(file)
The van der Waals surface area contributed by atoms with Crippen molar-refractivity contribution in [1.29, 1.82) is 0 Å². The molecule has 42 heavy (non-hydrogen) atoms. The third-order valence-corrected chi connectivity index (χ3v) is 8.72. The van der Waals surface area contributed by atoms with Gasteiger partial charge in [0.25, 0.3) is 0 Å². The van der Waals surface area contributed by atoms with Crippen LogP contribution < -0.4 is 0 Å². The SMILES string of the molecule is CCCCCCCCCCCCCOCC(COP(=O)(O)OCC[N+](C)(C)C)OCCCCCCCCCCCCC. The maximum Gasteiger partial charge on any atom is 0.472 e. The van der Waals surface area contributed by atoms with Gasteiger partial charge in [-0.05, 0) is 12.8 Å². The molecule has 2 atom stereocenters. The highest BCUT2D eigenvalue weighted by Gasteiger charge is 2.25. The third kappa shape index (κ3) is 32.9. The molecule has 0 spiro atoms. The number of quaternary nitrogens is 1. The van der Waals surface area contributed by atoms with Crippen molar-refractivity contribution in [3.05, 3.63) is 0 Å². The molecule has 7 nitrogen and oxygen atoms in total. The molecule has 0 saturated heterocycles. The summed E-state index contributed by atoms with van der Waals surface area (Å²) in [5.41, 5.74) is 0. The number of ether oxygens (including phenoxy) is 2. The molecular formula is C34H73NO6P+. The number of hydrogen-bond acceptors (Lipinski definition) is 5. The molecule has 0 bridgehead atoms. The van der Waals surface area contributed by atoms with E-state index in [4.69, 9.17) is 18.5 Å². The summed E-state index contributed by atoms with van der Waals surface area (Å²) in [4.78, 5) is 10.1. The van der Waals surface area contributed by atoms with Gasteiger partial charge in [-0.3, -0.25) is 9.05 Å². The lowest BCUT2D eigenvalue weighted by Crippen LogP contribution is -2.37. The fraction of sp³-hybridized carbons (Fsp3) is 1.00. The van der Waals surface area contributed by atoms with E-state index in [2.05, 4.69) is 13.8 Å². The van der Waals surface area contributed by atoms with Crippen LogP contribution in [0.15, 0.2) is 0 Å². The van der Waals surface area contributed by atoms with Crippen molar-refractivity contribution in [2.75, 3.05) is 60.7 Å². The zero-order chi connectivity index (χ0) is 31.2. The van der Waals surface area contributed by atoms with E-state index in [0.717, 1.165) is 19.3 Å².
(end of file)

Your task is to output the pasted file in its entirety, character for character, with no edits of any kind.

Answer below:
The van der Waals surface area contributed by atoms with Crippen molar-refractivity contribution in [1.29, 1.82) is 0 Å². The molecule has 42 heavy (non-hydrogen) atoms. The third-order valence-corrected chi connectivity index (χ3v) is 8.72. The van der Waals surface area contributed by atoms with Gasteiger partial charge in [0.25, 0.3) is 0 Å². The van der Waals surface area contributed by atoms with Crippen LogP contribution < -0.4 is 0 Å². The SMILES string of the molecule is CCCCCCCCCCCCCOCC(COP(=O)(O)OCC[N+](C)(C)C)OCCCCCCCCCCCCC. The maximum Gasteiger partial charge on any atom is 0.472 e. The van der Waals surface area contributed by atoms with Gasteiger partial charge in [-0.05, 0) is 12.8 Å². The molecule has 2 atom stereocenters. The highest BCUT2D eigenvalue weighted by Gasteiger charge is 2.25. The third kappa shape index (κ3) is 32.9. The molecule has 0 spiro atoms. The number of quaternary nitrogens is 1. The van der Waals surface area contributed by atoms with Crippen molar-refractivity contribution in [3.05, 3.63) is 0 Å². The molecule has 7 nitrogen and oxygen atoms in total. The molecule has 0 saturated heterocycles. The summed E-state index contributed by atoms with van der Waals surface area (Å²) in [5.41, 5.74) is 0. The number of ether oxygens (including phenoxy) is 2. The molecular formula is C34H73NO6P+. The number of hydrogen-bond acceptors (Lipinski definition) is 5. The molecule has 0 bridgehead atoms. The van der Waals surface area contributed by atoms with E-state index in [4.69, 9.17) is 18.5 Å². The summed E-state index contributed by atoms with van der Waals surface area (Å²) in [4.78, 5) is 10.1. The van der Waals surface area contributed by atoms with Gasteiger partial charge in [-0.3, -0.25) is 9.05 Å². The lowest BCUT2D eigenvalue weighted by Crippen LogP contribution is -2.37. The fraction of sp³-hybridized carbons (Fsp3) is 1.00. The van der Waals surface area contributed by atoms with E-state index in [2.05, 4.69) is 13.8 Å². The van der Waals surface area contributed by atoms with Crippen LogP contribution in [0.15, 0.2) is 0 Å². The van der Waals surface area contributed by atoms with Crippen molar-refractivity contribution in [2.75, 3.05) is 60.7 Å². The zero-order chi connectivity index (χ0) is 31.2. The van der Waals surface area contributed by atoms with E-state index in [0.717, 1.165) is 19.3 Å².